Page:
Land Tenure and Economic Activities in Uganda: a Literature Review

November 2012
DIIS Working Paper 2012-13 (Rasmus Hundsbaek Pedersen, Rachel Apichiger, Sarah Alobo and Michael Kidoido)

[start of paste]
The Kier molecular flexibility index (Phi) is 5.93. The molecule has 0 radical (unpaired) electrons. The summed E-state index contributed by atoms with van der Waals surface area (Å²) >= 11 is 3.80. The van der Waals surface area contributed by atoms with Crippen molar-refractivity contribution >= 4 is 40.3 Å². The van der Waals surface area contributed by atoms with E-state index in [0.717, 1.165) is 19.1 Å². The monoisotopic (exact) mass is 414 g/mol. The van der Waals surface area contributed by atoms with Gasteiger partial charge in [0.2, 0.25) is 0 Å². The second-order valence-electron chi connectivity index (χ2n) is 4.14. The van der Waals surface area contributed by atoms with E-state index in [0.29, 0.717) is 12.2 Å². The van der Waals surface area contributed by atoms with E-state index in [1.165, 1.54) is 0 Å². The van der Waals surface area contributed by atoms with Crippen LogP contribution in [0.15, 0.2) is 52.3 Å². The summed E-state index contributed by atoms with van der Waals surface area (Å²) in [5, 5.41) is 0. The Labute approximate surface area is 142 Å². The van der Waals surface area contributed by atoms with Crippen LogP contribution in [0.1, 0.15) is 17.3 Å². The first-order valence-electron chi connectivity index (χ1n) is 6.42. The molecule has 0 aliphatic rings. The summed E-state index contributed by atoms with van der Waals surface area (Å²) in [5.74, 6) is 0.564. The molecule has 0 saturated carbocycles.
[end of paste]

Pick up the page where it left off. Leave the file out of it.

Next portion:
Examines the literature on Uganda’s tenure systems, including the legal and administrative frameworks and their implementation at the local level, analyses the relations between these elements and tenure security and discusses ways in which land may relate to economic activities. Implementation of reforms has been slow and partial. The literature shows that the division of labour between land administration institutions at the different administrative levels is not clearly spelled out and that they are often inaccessible at the local level. Research has shown that despite the existence of a gender-sensitive legal framework in Uganda, women are discriminated against in both customary and statutory settings. Therefore, improving women’s access to land by reinforcing women’s rights at the local level would be a fundamental step and interventions should target the entire range of institutions that are important for women’s access to land.